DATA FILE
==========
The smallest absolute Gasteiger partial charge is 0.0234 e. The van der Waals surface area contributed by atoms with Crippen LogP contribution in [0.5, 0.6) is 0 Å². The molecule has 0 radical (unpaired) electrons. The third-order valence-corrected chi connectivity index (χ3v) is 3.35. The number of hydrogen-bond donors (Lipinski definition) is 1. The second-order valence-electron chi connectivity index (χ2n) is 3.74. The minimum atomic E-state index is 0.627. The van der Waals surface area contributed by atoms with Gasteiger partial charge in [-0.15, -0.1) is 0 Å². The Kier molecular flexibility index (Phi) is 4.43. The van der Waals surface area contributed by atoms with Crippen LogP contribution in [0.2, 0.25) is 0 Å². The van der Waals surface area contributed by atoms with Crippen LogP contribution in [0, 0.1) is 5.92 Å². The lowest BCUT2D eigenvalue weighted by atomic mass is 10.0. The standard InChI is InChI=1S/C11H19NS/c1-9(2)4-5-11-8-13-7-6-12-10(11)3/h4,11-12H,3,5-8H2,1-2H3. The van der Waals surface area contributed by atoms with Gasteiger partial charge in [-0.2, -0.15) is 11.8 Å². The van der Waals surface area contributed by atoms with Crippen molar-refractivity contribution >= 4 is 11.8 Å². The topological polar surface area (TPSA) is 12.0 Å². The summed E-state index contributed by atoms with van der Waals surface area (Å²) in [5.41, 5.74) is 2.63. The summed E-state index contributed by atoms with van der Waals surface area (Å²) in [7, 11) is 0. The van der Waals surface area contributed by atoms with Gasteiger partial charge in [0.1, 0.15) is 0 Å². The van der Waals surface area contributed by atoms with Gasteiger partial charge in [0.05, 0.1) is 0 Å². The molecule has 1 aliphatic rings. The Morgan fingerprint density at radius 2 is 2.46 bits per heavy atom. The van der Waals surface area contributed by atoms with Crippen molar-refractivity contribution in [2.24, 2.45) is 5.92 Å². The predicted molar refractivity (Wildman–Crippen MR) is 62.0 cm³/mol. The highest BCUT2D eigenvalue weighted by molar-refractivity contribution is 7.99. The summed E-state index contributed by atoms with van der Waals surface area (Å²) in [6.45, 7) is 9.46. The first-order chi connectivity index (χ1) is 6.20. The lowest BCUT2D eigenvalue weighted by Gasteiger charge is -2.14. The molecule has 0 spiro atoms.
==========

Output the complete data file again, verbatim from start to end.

The smallest absolute Gasteiger partial charge is 0.0234 e. The van der Waals surface area contributed by atoms with Crippen LogP contribution in [0.5, 0.6) is 0 Å². The molecule has 0 radical (unpaired) electrons. The third-order valence-corrected chi connectivity index (χ3v) is 3.35. The number of hydrogen-bond donors (Lipinski definition) is 1. The second-order valence-electron chi connectivity index (χ2n) is 3.74. The minimum atomic E-state index is 0.627. The van der Waals surface area contributed by atoms with Gasteiger partial charge in [-0.15, -0.1) is 0 Å². The Kier molecular flexibility index (Phi) is 4.43. The van der Waals surface area contributed by atoms with Crippen LogP contribution in [0.2, 0.25) is 0 Å². The van der Waals surface area contributed by atoms with Crippen LogP contribution in [0, 0.1) is 5.92 Å². The lowest BCUT2D eigenvalue weighted by atomic mass is 10.0. The standard InChI is InChI=1S/C11H19NS/c1-9(2)4-5-11-8-13-7-6-12-10(11)3/h4,11-12H,3,5-8H2,1-2H3. The van der Waals surface area contributed by atoms with Gasteiger partial charge in [-0.2, -0.15) is 11.8 Å². The van der Waals surface area contributed by atoms with Crippen molar-refractivity contribution >= 4 is 11.8 Å². The topological polar surface area (TPSA) is 12.0 Å². The summed E-state index contributed by atoms with van der Waals surface area (Å²) in [5.41, 5.74) is 2.63. The summed E-state index contributed by atoms with van der Waals surface area (Å²) in [7, 11) is 0. The van der Waals surface area contributed by atoms with Gasteiger partial charge in [0.1, 0.15) is 0 Å². The van der Waals surface area contributed by atoms with Gasteiger partial charge in [0.05, 0.1) is 0 Å². The molecule has 1 aliphatic rings. The Morgan fingerprint density at radius 2 is 2.46 bits per heavy atom. The van der Waals surface area contributed by atoms with Crippen molar-refractivity contribution in [2.24, 2.45) is 5.92 Å². The predicted molar refractivity (Wildman–Crippen MR) is 62.0 cm³/mol. The highest BCUT2D eigenvalue weighted by molar-refractivity contribution is 7.99. The summed E-state index contributed by atoms with van der Waals surface area (Å²) in [6.45, 7) is 9.46. The first-order chi connectivity index (χ1) is 6.20. The lowest BCUT2D eigenvalue weighted by Gasteiger charge is -2.14. The molecule has 0 spiro atoms.